By Mindy Curless
The Science Through-Course Task (TCT) Bank for the 2017-18 school year is now available and can be accessed through this Kentucky Department of Education (KDE) webpage.
TCTs are intended to be used by grade level teacher teams so that science educators grow together using a 3-step collaborative process around a common formative assessment task. In this process, teacher teams:
- plan for using the task,
- facilitate the task with students, and
- evaluate student work and reflect.
The tasks currently in the TCT Bank are the same tasks from last year, although they have been revised. KDE selected teams of Kentucky teachers to conduct revision work last June. Two teachers who used a task in the 2016-17 school year collaborated to review student work and revise the task based on their experiences, input from other teachers and support from KDE.
In addition to the revised tasks, more Kentucky teachers are developing new tasks. As a result of this work, up to six more tasks will be added to the TCT Bank this year at each grade level, significantly expanding the task choice. As teacher teams develop the tasks, they use them with their own students, and then revise the tasks based on those experiences. New tasks should be uploaded to the SharePoint site beginning in November and continuing through January.
Confusion about the purpose and appropriate use of science TCTs still exists. Here’s what you need to know:
- All teachers responsible for Kentucky Academic Standards for Science must use TCTs with their students, kindergarten through high school. Each teacher should use at least two tasks this school year in every class or course they teach.
- Teachers should collaborate with other teachers, using the recommended collaborative TCT process. Teachers should not use TCTs in isolation.
- The TCT experience is as much about the collaborative experience for teachers as it is about the task itself. Collaboration provides a means for teachers to effectively refine their support of student attainment of the standards.
- TCTs are designed primarily to obtain evidence of student performance with Science & Engineering Practices and Crosscutting Concepts as they make sense of phenomena. Science “content” provides the context for the task, but is not the focus of the assessment. Nevertheless, it is the sense-making experience for students that provide evidence of attainment of the standards.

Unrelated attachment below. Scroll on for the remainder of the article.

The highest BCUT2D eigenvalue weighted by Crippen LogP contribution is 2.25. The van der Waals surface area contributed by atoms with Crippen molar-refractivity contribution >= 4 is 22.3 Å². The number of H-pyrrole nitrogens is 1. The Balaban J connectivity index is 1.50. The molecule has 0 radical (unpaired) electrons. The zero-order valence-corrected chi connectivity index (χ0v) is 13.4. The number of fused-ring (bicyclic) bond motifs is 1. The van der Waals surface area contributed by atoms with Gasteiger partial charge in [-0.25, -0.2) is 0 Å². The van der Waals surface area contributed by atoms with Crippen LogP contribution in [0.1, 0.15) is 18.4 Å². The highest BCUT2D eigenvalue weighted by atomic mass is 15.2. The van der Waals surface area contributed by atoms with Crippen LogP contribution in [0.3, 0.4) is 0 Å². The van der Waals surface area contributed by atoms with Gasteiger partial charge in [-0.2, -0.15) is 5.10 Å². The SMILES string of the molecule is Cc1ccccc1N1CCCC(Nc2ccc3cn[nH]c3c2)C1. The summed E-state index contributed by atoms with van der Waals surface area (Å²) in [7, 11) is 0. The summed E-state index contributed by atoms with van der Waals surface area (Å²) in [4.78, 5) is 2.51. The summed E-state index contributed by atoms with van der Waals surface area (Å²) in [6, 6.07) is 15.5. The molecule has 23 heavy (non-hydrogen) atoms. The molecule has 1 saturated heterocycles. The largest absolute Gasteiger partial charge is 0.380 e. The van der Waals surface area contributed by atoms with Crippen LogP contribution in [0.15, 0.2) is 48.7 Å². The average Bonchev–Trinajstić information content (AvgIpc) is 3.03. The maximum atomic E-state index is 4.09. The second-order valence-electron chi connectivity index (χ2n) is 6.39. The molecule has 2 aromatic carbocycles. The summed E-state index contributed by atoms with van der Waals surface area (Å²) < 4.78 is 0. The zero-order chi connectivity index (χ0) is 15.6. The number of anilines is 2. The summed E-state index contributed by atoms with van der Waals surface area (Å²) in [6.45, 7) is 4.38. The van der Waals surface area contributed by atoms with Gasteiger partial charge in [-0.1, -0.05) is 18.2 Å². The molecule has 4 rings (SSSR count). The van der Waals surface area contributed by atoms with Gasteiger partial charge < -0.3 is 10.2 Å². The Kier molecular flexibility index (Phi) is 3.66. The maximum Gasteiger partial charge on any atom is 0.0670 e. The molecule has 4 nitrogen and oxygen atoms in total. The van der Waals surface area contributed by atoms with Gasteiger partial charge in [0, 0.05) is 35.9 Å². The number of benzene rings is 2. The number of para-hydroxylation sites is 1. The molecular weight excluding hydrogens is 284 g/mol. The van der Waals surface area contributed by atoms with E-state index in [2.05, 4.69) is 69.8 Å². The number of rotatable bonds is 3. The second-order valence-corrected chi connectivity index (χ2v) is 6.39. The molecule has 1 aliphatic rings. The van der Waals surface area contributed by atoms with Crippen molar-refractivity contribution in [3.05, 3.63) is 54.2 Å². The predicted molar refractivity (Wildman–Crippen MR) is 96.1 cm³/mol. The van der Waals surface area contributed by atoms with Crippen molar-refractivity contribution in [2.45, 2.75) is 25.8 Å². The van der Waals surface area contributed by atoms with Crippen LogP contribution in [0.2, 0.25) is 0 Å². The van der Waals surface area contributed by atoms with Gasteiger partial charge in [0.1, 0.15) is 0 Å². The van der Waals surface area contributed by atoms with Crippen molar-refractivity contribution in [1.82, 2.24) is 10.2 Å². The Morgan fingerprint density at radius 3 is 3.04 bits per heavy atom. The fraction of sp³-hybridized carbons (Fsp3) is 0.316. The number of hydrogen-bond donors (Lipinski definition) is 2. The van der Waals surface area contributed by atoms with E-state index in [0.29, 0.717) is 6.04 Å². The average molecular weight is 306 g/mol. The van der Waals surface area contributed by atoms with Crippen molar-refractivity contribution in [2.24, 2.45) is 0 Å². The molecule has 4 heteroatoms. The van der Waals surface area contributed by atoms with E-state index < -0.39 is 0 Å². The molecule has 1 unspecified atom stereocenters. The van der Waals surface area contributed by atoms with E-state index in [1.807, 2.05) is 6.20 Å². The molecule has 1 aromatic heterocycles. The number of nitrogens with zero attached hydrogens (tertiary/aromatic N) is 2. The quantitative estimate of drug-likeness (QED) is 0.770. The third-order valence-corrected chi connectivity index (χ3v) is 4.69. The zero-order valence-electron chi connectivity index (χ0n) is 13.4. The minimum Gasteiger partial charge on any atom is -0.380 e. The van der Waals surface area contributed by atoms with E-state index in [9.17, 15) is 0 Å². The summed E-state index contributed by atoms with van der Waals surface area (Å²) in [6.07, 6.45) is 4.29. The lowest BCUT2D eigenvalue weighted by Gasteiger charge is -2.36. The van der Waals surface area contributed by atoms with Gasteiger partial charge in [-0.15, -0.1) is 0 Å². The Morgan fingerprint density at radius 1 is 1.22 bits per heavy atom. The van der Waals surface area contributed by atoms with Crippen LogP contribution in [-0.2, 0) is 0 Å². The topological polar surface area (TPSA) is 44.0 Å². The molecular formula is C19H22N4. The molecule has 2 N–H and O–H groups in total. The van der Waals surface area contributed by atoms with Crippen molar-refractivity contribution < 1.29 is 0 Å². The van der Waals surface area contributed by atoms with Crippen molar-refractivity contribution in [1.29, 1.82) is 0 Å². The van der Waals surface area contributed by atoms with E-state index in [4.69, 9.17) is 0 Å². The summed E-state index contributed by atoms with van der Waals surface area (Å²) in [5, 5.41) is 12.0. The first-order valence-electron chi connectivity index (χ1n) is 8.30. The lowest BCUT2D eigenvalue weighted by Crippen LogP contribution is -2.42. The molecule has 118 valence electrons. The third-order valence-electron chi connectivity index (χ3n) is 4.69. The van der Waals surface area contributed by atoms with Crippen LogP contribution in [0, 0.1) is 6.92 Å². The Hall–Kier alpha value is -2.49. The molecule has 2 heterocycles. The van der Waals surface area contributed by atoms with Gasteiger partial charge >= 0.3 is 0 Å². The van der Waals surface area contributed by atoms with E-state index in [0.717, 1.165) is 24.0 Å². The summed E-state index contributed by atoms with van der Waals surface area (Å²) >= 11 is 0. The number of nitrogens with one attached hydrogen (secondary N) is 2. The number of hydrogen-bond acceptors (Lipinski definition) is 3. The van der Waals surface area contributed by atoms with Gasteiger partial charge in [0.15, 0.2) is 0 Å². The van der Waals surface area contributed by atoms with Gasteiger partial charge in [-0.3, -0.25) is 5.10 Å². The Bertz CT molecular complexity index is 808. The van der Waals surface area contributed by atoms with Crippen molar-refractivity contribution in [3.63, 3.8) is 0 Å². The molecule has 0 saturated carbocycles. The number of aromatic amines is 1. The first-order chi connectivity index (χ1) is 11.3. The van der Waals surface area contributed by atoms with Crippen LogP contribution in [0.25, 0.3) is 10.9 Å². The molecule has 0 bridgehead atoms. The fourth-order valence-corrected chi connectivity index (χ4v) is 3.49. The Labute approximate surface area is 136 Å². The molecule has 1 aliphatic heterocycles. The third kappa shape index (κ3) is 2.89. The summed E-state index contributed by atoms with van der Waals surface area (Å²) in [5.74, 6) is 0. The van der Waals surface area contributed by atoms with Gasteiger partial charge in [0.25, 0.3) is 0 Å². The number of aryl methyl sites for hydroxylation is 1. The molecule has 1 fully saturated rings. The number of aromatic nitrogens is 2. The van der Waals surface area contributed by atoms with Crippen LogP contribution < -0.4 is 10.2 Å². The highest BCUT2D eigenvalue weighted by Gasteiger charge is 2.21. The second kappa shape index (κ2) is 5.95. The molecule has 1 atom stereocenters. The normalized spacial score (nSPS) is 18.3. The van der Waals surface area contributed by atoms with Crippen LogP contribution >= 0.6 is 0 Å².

- The TCT experience is a formative assessment experience that should provide information to both teachers and students. Students should understand that the task is intended to help them both develop and evaluate their ability to use the Science & Engineering Practices and Crosscutting Concepts to make sense of things. While students typically produce a final product with each task, this product is not produced for a grade. The final product should be viewed as a formative indication for how each student’s science skills are developing – areas of strength and weakness – and both teachers and students should focus on ways to improve based on information gathered.
- A “testing environment” is not desired during a TCT experience. Teachers should strive for a safe environment for students to make sense of the phenomenon within the task. Thus, teachers are encouraged to collaboratively plan for facilitation questions and prompts that stimulate student thinking rather than direct student thinking. Teachers should provide support to help students access the task – such as through intentional questioning or other supportive strategies. If a student cannot access the task, then no evidence of student performance is obtained.
- Resources to support teachers through the TCT process are available on the TCT Resource Bank home page in SharePoint.
- Each district will submit one piece of student work for each of two different tasks at each grade level in the late spring of 2018. Collected student work will be used for calibration of the science assessment system and teacher professional learning. It will not be used to evaluate teachers, schools or districts.
For additional questions, contact STEM Consultant Melinda Curless at email@example.com.
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